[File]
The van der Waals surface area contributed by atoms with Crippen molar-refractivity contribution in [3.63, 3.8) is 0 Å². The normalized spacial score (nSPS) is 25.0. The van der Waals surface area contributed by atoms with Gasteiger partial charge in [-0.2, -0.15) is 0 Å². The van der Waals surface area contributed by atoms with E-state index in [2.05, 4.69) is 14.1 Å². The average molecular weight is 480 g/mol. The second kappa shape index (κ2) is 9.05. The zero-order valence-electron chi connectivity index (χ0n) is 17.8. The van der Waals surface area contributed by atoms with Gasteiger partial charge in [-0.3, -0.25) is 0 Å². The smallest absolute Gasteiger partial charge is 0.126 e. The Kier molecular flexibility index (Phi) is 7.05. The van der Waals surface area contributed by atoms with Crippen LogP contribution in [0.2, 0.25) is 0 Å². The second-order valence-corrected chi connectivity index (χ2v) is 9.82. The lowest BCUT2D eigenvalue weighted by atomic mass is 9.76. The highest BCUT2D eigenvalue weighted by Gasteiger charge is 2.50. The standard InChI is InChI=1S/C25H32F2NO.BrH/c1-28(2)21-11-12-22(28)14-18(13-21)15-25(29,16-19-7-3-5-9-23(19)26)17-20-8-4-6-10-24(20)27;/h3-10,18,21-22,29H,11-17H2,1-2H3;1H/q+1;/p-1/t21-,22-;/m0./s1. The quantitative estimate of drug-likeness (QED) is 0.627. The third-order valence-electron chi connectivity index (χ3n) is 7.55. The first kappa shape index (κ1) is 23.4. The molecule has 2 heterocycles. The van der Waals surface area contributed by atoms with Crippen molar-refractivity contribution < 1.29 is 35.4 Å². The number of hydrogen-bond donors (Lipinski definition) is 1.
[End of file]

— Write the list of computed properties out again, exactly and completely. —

The van der Waals surface area contributed by atoms with Crippen molar-refractivity contribution in [3.63, 3.8) is 0 Å². The normalized spacial score (nSPS) is 25.0. The van der Waals surface area contributed by atoms with Gasteiger partial charge in [-0.2, -0.15) is 0 Å². The van der Waals surface area contributed by atoms with E-state index in [2.05, 4.69) is 14.1 Å². The average molecular weight is 480 g/mol. The second kappa shape index (κ2) is 9.05. The zero-order valence-electron chi connectivity index (χ0n) is 17.8. The van der Waals surface area contributed by atoms with Gasteiger partial charge in [-0.3, -0.25) is 0 Å². The smallest absolute Gasteiger partial charge is 0.126 e. The Kier molecular flexibility index (Phi) is 7.05. The van der Waals surface area contributed by atoms with Crippen LogP contribution in [0.2, 0.25) is 0 Å². The second-order valence-corrected chi connectivity index (χ2v) is 9.82. The lowest BCUT2D eigenvalue weighted by atomic mass is 9.76. The highest BCUT2D eigenvalue weighted by Gasteiger charge is 2.50. The standard InChI is InChI=1S/C25H32F2NO.BrH/c1-28(2)21-11-12-22(28)14-18(13-21)15-25(29,16-19-7-3-5-9-23(19)26)17-20-8-4-6-10-24(20)27;/h3-10,18,21-22,29H,11-17H2,1-2H3;1H/q+1;/p-1/t21-,22-;/m0./s1. The quantitative estimate of drug-likeness (QED) is 0.627. The third-order valence-electron chi connectivity index (χ3n) is 7.55. The first kappa shape index (κ1) is 23.4. The molecule has 2 heterocycles. The van der Waals surface area contributed by atoms with Crippen molar-refractivity contribution < 1.29 is 35.4 Å². The number of hydrogen-bond donors (Lipinski definition) is 1.